Facebook Pixel

Deep Breathing Techniques

Rate This

We all know that we need to breathe to survive. Oxygen is the most vital nutrient for our bodies. It is essential for the integrity of the brain, nerves, glands and internal organs. The functioning of all systems of the body depends on delivery of oxygen and removal of carbon dioxide. In fact, if the brain does not get enough oxygen, all vital organs in the body will degrade. We can survive for weeks without food and for days without water, but without oxygen, we will die within a few minutes.

Although we breathe every minute of every day many of us do not breathe properly. We develop unhealthy habits overtime and shallow breathing is one of them.

Learning how to breathe deeply can rejuvenate both the body and the mind. . It’s a fantastic stress buster that can be done anywhere without any special equipment.

Doctor Andrew Weil developed a Relaxing Breathe Exercise called 4-7-8 to help us learn how to breathe deeply again. It’s a technique that you can use whenever you are feeling stressed, when you need to slow down, or it can be incorporated into meditation.

For those who are not familiar with Doctor Weil, he’s a medical doctor, a world-renowned leader and pioneer in the field of integrative medicine. He’s a regular contributor to TIME Magazine and Prevention Magazine.

You can do this exercise in any position, Dr. Weil recommends that you sit with your back straight while learning the exercise.

As described on Dr. Weil’s website, to begin, you sit tall, and place the tip of your tongue against the ridge of tissue just behind your upper front teeth, and keep it there through the entire exercise. You will be exhaling through your mouth around your tongue; try pursing your lips slightly if this seems awkward.
1. Exhale completely through your mouth, making a whoosh sound.
2. Close your mouth and inhale quietly through your nose to a mental count of four.
3. Hold your breath for a count of seven.
4. Exhale completely through your mouth, making a whoosh sound to a count of eight.
5. This is one breath. Now inhale again and repeat the cycle three more times for a total of four breaths. Or a set of four.
Note that you always inhale quietly through your nose and exhale audibly through your mouth. The tip of your tongue stays in position the whole time, you will get used to it! Exhalation takes twice as long as inhalation. The absolute time you spend on each phase is not important; but the ratio of 4:7:8 is. If you have trouble holding your breath, speed the exercise up but keep to the ratio of 4:7:8 for the three phases. For example, you could try 3:5:6 instead. With practice you can slow it all down and get used to inhaling and exhaling more and more deeply. Dr. Weil recommends that you practice at least twice a day, but you should not do more than four breaths in one set for the first month of practice. Later, if you wish and as you become more accustomed to this breathing technique, you can extend it to eight breaths. If you feel a little lightheaded when you first breathe this way, do not be concerned; as you get used to deeper breathing you will no longer get this feeling.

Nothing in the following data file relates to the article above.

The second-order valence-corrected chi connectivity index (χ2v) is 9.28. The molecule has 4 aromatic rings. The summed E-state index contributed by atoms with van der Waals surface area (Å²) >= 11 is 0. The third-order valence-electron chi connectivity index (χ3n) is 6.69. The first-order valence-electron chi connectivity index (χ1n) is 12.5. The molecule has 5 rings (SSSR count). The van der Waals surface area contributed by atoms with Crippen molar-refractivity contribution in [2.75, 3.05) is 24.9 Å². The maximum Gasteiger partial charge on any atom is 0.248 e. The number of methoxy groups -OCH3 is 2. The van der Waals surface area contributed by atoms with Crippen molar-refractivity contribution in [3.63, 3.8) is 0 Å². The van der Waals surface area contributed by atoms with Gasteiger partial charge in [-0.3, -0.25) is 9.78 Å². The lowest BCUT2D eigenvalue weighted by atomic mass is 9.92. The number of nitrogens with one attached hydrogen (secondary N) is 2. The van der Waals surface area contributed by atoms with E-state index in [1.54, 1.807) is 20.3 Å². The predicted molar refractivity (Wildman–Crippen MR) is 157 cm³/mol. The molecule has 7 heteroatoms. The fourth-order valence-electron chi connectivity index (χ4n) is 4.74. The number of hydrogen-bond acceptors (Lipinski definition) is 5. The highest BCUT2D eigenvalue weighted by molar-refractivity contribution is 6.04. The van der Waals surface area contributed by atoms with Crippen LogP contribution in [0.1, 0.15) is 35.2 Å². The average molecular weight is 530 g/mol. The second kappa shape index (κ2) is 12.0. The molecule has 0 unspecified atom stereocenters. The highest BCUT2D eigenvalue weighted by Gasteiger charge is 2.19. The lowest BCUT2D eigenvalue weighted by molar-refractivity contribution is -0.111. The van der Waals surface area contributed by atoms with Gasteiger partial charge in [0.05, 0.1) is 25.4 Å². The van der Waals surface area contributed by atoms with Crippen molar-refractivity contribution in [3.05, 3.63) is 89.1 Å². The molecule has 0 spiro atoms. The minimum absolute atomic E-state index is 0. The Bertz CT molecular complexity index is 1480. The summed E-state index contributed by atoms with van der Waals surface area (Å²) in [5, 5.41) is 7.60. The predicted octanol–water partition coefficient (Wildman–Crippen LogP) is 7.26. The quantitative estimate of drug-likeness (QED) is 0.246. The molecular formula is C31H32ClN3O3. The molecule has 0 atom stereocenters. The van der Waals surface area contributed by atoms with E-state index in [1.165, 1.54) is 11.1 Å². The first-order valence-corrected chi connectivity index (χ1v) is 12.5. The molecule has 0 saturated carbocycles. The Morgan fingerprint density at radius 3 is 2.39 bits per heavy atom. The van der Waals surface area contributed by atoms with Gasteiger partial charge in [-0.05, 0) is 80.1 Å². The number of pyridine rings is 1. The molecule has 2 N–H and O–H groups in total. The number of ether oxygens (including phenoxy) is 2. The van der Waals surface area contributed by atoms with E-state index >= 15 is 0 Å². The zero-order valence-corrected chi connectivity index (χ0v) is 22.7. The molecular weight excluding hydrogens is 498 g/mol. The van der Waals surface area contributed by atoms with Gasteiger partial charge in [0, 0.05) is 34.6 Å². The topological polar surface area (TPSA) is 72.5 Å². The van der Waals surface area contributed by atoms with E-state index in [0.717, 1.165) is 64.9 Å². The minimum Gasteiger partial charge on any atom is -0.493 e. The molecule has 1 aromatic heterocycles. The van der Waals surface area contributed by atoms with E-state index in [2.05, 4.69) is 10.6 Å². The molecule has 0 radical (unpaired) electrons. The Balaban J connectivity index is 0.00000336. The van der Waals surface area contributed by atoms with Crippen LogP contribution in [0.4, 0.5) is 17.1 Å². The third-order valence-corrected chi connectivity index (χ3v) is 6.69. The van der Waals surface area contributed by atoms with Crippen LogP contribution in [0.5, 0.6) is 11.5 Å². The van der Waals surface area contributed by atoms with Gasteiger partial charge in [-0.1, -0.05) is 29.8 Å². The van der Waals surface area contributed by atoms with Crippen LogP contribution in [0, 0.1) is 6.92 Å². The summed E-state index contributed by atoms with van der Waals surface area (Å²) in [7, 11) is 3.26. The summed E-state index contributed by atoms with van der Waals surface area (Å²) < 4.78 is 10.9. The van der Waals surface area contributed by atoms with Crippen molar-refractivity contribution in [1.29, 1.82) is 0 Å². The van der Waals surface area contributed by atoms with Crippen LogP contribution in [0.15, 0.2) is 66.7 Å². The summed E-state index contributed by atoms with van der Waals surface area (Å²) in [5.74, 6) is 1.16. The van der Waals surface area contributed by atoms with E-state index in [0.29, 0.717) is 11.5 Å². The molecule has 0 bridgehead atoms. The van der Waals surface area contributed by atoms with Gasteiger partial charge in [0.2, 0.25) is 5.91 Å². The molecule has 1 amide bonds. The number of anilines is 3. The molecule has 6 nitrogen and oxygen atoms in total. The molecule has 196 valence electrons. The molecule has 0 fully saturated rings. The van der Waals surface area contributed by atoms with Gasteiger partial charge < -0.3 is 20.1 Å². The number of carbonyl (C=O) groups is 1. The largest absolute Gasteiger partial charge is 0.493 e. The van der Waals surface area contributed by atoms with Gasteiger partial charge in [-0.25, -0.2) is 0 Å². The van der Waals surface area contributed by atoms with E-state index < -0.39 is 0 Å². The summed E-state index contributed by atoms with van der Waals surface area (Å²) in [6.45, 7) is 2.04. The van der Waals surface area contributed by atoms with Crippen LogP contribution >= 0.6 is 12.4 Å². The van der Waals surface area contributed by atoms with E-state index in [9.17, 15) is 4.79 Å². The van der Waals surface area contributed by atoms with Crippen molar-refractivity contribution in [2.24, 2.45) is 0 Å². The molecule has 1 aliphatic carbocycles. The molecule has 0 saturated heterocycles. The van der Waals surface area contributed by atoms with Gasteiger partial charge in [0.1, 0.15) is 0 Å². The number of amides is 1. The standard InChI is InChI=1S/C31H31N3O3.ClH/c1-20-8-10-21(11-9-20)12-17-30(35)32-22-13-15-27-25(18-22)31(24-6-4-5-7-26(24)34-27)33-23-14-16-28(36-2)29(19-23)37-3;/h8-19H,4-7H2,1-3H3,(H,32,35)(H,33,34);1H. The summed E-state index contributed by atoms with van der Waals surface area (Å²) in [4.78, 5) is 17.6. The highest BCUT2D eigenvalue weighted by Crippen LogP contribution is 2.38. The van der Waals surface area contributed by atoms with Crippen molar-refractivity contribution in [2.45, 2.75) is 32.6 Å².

Breathing exercises are a wonderfully effective way to reduce stress, regulate mood, and feel energized. If your not quite ready for the 4-7-8 technique, you can still promote deeper breathing and better health is by exhaling completely, with another simple technique recommended by Dr. Weil. Try it: take a deep breath, let it out effortlessly, and then squeeze out a little more, kind of like squeezing out that last bit of air from an air mattress. Doing this regularly will help build up the muscles between your ribs, and you will find that your exhalations will naturally become deeper and longer. Start by practicing this exhalation exercise consciously, setting some time aside for deep breathing every day. Eventually it will become a healthy, unconscious habit.

Add a CommentComments

There are no comments yet. Be the first one and get the conversation started!

Enter the characters shown in the image.
By submitting this form, you agree to EmpowHER's terms of service and privacy policy

We value and respect our HERWriters' experiences, but everyone is different. Many of our writers are speaking from personal experience, and what's worked for them may not work for you. Their articles are not a substitute for medical advice, although we hope you can gain knowledge from their insight.